How John Prine and other songwriting geniuses discovered the poetry in real life
Songwriters are often praised with the backhanded comment that their lyrics are so great it means they are not mere songwriters, but poets. As if being a songwriter now, in the 21st century, is a lesser calling, creating an art which is popular but not as important as poetry.
That idea belongs to the past, though it is still prevalent. Sure, the point isn’t to put down songwriting, but to distinguish a certain kind of poetic song. But as songwriters know, as do lovers of song, in songs there is beautiful poetry in the use of the language as it’s spoken. Great songwriters are playing with other dynamics than poets; given the poignancy and power of music, when wed perfectly to a lyric, even the most conversational, real kind of language becomes poetic. So the songwriter doesn’t have to invent poetry where there is none. The songwriter discovers the poetry in real life.
John Prine was a master at this. Much of that mastery is connected directly to his big heart and empathetic spirit. No one could write a song as genuine as “Hello In There” without real empathy for the accumulated sorrows of getting old. There’s the big stuff, like illness and death, of course. But more is found in the pervasive grief caused by the constant accumulation of small losses, all the the loved ones and friends who are distant or gone.
But he does this not with lofty poetry, painted in words from on high, far removed from lowly human existence. He does it in our own words, yet rhymed so gently you hardly notice, with language exactly as your own grandma might say it, or the old guy on the bus, with the usual sad resignation of the elderly.
And it’s in that expression, finding the poetry within the prose of regular language, that the essence of song is crystallized. Because, as we know, when sung with a tune as poignant as Prine’s, this becomes something far different than poetry, and perhaps much more powerful. It’s not poetry, it’s song.
Well, it’d been years since the kids had grown
A life of their own, left us alone
John and Linda live in Omaha
And Joe is somewhere on the road
We lost Davy in the Korean war
And I still don’t know what for, don’t matter anymore
From “Hello In There”
By John Prine
This discovery and usage of conversational, real language in songs is a separate pursuiit than that of poetry. But it isn’t an easy one to do well, given that conversational language is always around us. The songwriter has to take that language and fold it into a song in a seamless way, so that it seems natural. Prine does this so well that it makes it seem easy. But doing that, contriving a lyric so seamlessly that it doesn’t seem contrived at all, but simply right, takes genius. Woody Guthrie knew this too, as did Hank Williams. People don’t talk like Shakespeare these days. So you sing to them in their own language. “Any damn fool can be complicated,” as Woody would say. But simplicity requires some genius. And it makes all the difference.
It also allows the songwriter to use the occasional enriched, abstract or poetic line if a genuine foundation to the song is established first with the real language. As Prine said, if you give the listener enough solid imagery so that they can fill in the emotions first, then they will be able to understand more poetic language. If a song starts with abstractions, and uses poetry only, it doesn’t create a genuine connection that regular expression can allow.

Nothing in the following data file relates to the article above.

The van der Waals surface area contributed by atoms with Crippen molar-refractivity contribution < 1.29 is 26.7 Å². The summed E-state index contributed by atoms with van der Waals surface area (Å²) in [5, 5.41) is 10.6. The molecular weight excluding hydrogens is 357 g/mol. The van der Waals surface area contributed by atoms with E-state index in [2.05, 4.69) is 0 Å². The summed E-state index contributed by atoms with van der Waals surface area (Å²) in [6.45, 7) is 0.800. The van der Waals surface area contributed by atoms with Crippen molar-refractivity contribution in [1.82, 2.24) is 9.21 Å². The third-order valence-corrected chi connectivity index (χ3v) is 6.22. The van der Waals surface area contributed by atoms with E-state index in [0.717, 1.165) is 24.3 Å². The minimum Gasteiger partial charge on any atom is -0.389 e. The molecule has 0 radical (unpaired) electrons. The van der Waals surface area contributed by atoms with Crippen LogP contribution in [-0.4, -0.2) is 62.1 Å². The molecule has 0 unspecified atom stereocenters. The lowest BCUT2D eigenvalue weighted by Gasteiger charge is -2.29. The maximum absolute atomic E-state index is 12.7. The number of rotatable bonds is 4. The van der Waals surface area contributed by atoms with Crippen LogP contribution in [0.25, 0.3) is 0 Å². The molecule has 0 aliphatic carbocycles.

John seemed to know this instinctually, as he did it from his very first songs on. He’s always had a knack, of perhaps genius, for focusing on those small, poignant, human aspects of life that can resonate in song more powerfully than poetic language.
Because, as he knew, it’s not the language that matters, or the choice of words. What matters is conveying the actuality of human truth in a way that it’s understood immediately.
He does it with symbols, like a great movie-maker. In “Sam Stone” there’s the broken radio. In “Angel From Montgomery” there’s the flies buzzing in the kitchen. In “Paradise” there’s the “empty pop bottles.” In “Hello In There” there’s the endurance of old trees growing taller and big rivers growing wilder, while “old people just grow lonesome” and fall like kids into a well.
Prine always said he learned much of this from Dylan’s songs, and based “Donald and Lydia” on Bob’s “The Lonesome Death of Hattie Carroll.” Though Dylan gets more acclaim and attention for the expansive, poetic epics he wrote, he’s also shone with genius in his use of real language. Prine and Dylan also both learned a lot from Chuck Berry, also a master at this use of song language, as he did from Hank and Woody, and built whole new empires of song on their humble but timeless foundations.
John’s amazing “Angel From Montgomery” is built on the abstract symbol of the title, the mystic angel representing meaning in a meaningless life. He gets there with conversational language direct and simple:
“I am an old woman, named after my mother …” Later, he presents a vivid image of sorrowful ennui, those eternal flies in the kitchen, which he delivers as a presence you sense even if you don’t see the – “you can hear ’em there buzzin'” which is linked to the existential question at the heart of great poetry, yet posed so conversationally here that it goes beyond words:
How the hell can a person go to work in the morning
And come home in the evening and have nothing to say?